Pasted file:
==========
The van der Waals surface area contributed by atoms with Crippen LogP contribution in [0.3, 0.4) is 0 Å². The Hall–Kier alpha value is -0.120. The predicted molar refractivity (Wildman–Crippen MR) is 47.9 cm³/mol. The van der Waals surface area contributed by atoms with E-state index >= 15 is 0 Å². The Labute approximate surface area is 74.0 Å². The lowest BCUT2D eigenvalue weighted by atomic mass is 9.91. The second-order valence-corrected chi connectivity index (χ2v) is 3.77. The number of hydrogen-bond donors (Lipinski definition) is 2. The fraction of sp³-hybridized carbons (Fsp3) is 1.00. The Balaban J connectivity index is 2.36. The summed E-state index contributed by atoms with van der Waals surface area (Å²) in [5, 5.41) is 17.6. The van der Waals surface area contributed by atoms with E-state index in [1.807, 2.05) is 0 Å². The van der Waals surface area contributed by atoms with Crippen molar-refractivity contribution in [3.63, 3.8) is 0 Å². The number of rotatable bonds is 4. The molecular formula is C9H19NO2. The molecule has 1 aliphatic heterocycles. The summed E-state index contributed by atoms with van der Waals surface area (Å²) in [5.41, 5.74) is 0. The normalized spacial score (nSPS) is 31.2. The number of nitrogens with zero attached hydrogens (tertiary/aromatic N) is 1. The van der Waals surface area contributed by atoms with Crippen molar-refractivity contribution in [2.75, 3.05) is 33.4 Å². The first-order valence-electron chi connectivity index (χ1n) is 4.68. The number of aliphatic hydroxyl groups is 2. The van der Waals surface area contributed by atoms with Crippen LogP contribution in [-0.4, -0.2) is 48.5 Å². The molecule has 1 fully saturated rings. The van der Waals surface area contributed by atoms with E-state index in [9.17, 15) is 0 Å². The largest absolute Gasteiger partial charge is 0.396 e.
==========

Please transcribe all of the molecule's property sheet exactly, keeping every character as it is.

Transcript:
The van der Waals surface area contributed by atoms with Crippen LogP contribution in [0.3, 0.4) is 0 Å². The Hall–Kier alpha value is -0.120. The predicted molar refractivity (Wildman–Crippen MR) is 47.9 cm³/mol. The van der Waals surface area contributed by atoms with E-state index >= 15 is 0 Å². The Labute approximate surface area is 74.0 Å². The lowest BCUT2D eigenvalue weighted by atomic mass is 9.91. The second-order valence-corrected chi connectivity index (χ2v) is 3.77. The number of hydrogen-bond donors (Lipinski definition) is 2. The fraction of sp³-hybridized carbons (Fsp3) is 1.00. The Balaban J connectivity index is 2.36. The summed E-state index contributed by atoms with van der Waals surface area (Å²) in [5, 5.41) is 17.6. The van der Waals surface area contributed by atoms with E-state index in [1.807, 2.05) is 0 Å². The van der Waals surface area contributed by atoms with Crippen molar-refractivity contribution in [3.63, 3.8) is 0 Å². The number of rotatable bonds is 4. The molecular formula is C9H19NO2. The molecule has 1 aliphatic heterocycles. The summed E-state index contributed by atoms with van der Waals surface area (Å²) in [5.41, 5.74) is 0. The normalized spacial score (nSPS) is 31.2. The number of nitrogens with zero attached hydrogens (tertiary/aromatic N) is 1. The van der Waals surface area contributed by atoms with Crippen molar-refractivity contribution in [2.75, 3.05) is 33.4 Å². The first-order valence-electron chi connectivity index (χ1n) is 4.68. The number of aliphatic hydroxyl groups is 2. The van der Waals surface area contributed by atoms with Crippen LogP contribution in [-0.4, -0.2) is 48.5 Å². The molecule has 1 fully saturated rings. The van der Waals surface area contributed by atoms with E-state index in [9.17, 15) is 0 Å². The largest absolute Gasteiger partial charge is 0.396 e.